From Acute to Chronic: Understanding Molecular Events
In an effort to uncover therapies that will modify diseases, researchers sought a better understanding of precipitating molecular events. Reporting their findings in the journal of Science Advances, the scientists found that immobilizing N-acylethanolamine acid amidase (NAAA) at a specific time restores normal palmitoylethanolamide (PEA), an endogenous lipid agonist of the nuclear receptor peroxisome proliferator–activated receptor-α (PPAR-α), which “stops metabolic reprogramming, and aborts the transition to pain chronicity. This action identifies NAAA and its cognate signaling complex as a druggable molecular target for the prevention of chronic pain.”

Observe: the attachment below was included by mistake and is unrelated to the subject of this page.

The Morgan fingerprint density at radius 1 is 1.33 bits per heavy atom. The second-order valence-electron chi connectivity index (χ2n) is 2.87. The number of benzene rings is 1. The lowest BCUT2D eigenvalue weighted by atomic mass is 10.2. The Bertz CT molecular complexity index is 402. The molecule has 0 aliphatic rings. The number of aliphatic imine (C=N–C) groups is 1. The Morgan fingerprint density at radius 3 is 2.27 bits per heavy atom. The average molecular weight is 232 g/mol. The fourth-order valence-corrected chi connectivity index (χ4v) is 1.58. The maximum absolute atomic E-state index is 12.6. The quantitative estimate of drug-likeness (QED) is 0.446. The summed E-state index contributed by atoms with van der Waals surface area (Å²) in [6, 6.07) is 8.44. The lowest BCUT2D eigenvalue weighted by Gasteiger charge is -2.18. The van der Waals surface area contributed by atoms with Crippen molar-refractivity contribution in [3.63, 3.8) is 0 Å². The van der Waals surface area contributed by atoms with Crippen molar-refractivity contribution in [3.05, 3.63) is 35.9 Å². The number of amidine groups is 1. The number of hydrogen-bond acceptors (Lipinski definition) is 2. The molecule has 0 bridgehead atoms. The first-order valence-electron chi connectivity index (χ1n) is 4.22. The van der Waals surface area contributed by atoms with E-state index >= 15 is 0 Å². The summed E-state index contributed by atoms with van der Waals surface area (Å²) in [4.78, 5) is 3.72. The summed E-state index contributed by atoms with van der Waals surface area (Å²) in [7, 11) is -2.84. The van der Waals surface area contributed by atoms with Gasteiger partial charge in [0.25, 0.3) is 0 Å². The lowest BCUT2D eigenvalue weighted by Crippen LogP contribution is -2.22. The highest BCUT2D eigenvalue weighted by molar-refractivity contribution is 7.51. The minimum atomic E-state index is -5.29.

Daniele Piomelli, Distinguished Professor in the UCI School of Medicine Department of Anatomy & Neurobiology, and coauthor of the study, commented: “Delineating the nature, localization and timing of the events involved in pain chronicity is necessary to pinpointing control nodes in the process that can be targeted by new classes of disease-modifying medicines beyond analgesics. This study is the first to identify that NAAA, a previously unrecognized control node, can be effectively targeted by small-molecule therapeutics that inhibit this enzyme, and block the transition from acute to chronic pain.”
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